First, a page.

"Okay," I said. I looked over at Carl. "The....Earjack --"

"Yherajk," Carl said, pronouncing it yee-heer-aahg-k.

"It's not our real name," Joshua said, "but you couldn't pronounce what we're actually called."

"Why not?" I asked.

"Well, for one thing, it's a smell," Joshua said. "Would you like to smell it?"

I glanced at Carl. He shrugged. "Sure," I said.

The room filled with a stench that resembled the offspring of a rotted sneaker and Velveeta. I gagged involuntarily.

"God, that's horrible," I said, and immediately regretted it. "I'm very sorry," I said. "That was probably the first ever insult to an extraterrestrial. I apologize."

"No offense taken," Joshua said, mildly. "You should come to a Yherajk get-together. It's like a convention of farts."

"I believe there was a question at the beginning of all this," Carl said.

"Right," I said, and looked back to Carl. "How many people know about the Yherajk?"

"Including you and me?" Carl said.

"Yes," I said.

"Two," Carl said. "Well, and a couple thousand Yherajk orbiting the planet. But among humans, it's just you and me."

"Wow," I said.

"It's not that hard to believe," Joshua said. "If you run out of here and say that you've just met an alien that looks like gelatin and smells like a cat in heat, who's going to believe you? All the really believable aliens have spines."

I ignored this. "Carl, why me?"

Carl tilted his head at me, and regarded me like a favored child. Which, perhaps, I was. "What do you mean?" he asked.

"I mean, I'm flattered that you picked me to help you to do...." I waved my hands around, "whatever it is that we're going to be doing here. But I don't know why you picked me."

"Well, it's like I said," Carl said. "I need someone who's smart and that I can trust."

"I appreciate that," I said. "But Carl, you don't even know me. I've worked here for five years, and every other time we've spoken, it was in meetings, about our clients and how we were going to package them. And that wasn't that often."

"Do you feel neglected?" Carl asked. "I wouldn't have pegged you for that."

"No, that's not it," I said. "It's never bothered me. That's not what I mean. What I mean is that I don't know why you feel you can trust me, or why you think I'm smart. You can, and I am, but I wouldn't have thought I'd be an obvious choice. I'm surprised you even thought of me."

Carl smirked, looked off for a second, as if communicating to an unseen audience, and then turned back to me. "Tom," he said, "give me some credit for knowing something about the people who I employ."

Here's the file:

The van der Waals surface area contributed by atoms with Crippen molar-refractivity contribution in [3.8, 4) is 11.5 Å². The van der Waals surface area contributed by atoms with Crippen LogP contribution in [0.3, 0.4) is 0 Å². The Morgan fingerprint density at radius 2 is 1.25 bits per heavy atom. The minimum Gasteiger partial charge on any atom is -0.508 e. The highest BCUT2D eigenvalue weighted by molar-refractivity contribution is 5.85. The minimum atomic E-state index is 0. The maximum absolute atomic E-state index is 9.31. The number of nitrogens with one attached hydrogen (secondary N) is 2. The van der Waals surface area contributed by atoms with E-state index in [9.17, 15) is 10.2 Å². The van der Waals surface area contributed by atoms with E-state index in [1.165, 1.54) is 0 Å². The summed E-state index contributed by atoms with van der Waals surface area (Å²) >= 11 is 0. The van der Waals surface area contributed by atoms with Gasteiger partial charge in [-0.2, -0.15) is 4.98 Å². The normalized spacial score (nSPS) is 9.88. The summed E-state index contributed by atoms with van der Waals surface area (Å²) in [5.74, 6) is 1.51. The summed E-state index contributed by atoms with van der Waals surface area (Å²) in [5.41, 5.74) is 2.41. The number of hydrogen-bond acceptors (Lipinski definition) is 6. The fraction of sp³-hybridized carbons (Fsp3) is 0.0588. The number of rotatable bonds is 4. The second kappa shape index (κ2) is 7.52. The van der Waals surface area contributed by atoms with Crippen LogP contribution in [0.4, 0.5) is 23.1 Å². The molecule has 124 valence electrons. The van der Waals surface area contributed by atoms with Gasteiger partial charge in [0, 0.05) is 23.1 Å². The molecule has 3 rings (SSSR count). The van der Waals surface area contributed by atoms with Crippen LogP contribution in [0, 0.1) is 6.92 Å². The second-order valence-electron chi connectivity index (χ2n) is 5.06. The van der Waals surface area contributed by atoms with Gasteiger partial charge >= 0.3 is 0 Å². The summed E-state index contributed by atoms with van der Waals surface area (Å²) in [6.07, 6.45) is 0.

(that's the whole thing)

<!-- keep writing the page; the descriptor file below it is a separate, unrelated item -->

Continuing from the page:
I straightened up slightly. "I didn't mean to offend you, Carl."

"You haven't," he said. "My point here is simply that I've been aware of you and your work for this company. Your works speaks quite a bit as to the person you are, and as for the rest of it..." he shrugged. "Sometimes you take a chance."

"Thanks," I said.

"Also, to be blunt," Carl continued, "you're just a junior agent here. You're flying under the radar. If any of the senior agents suddenly divested himself of his clients and started sneaking around, it would be noticed. There would be gossip. Infighting. Stories in Variety and the Times. No one's going to notice or care if you do the same thing."

It was my turn to smirk. "Well, my mother might be concerned."

"Does she write for the Times?" Carl said.

"I don't think so," I said. "She lives in Arizona."

"Well, then," Carl said. "That's fine with me."

"I'm still confused as to why you need me," I said. "Certainly you don't need me to put something together."

"But I do," Carl said. "Because I can't."

"Tom," Joshua said, "If it would throw the company in turmoil if one of the senior agents here dropped what they're doing to start working on a secret project, how much more suspicious is it going to look if Carl did it?"

"I can't even take a vacation without someone here attempting a palace coup," Carl said. "There's no way I'm going to be able to stop running this place to look after this. No, someone else has to deal with this thing. You've got the job."

"Carl, I don't even know what the job is," I said.

"Make me beautiful," Joshua said. "I'm ready for my closeup, Mr. DeMille."

"The Job," Carl said, implying the capital "J" with his voice, "Is to find some way to prepare the planet for the presence of the Yherajk. They're ready to show themselves to humanity, Tom. You have to make humanity ready for them."

The words hung out there in the air for a minute, not unlike, I suppose, the fragrance of a Yherajk conversation -- invisible, but very hard to ignore.

"I'm just guessing here," Joshua said, "But I'm thinking this is probably where you say 'Holy shit' again, Tom."

Posted by john at December 8, 2004 10:59 PM